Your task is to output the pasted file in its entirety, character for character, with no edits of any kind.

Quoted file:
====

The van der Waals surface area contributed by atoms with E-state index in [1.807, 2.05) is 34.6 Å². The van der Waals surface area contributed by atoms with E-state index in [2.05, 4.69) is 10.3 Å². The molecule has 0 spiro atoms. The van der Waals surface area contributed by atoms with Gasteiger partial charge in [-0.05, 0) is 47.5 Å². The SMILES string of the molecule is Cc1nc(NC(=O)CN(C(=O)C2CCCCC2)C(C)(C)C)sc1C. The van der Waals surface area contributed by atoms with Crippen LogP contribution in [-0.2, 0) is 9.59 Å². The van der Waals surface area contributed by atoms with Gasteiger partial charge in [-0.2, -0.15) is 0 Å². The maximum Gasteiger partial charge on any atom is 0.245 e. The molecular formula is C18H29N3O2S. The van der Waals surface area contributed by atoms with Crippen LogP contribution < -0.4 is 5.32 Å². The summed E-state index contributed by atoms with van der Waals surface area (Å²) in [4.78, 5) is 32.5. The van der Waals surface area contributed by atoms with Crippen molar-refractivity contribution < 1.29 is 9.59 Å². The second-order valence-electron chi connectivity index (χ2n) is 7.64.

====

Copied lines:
The van der Waals surface area contributed by atoms with E-state index in [1.807, 2.05) is 34.6 Å². The van der Waals surface area contributed by atoms with E-state index in [2.05, 4.69) is 10.3 Å². The molecule has 0 spiro atoms. The van der Waals surface area contributed by atoms with Gasteiger partial charge in [-0.05, 0) is 47.5 Å². The SMILES string of the molecule is Cc1nc(NC(=O)CN(C(=O)C2CCCCC2)C(C)(C)C)sc1C. The van der Waals surface area contributed by atoms with Crippen LogP contribution in [-0.2, 0) is 9.59 Å². The van der Waals surface area contributed by atoms with Gasteiger partial charge in [-0.2, -0.15) is 0 Å². The maximum Gasteiger partial charge on any atom is 0.245 e. The molecular formula is C18H29N3O2S. The van der Waals surface area contributed by atoms with Crippen LogP contribution < -0.4 is 5.32 Å². The summed E-state index contributed by atoms with van der Waals surface area (Å²) in [4.78, 5) is 32.5. The van der Waals surface area contributed by atoms with Crippen molar-refractivity contribution < 1.29 is 9.59 Å². The second-order valence-electron chi connectivity index (χ2n) is 7.64.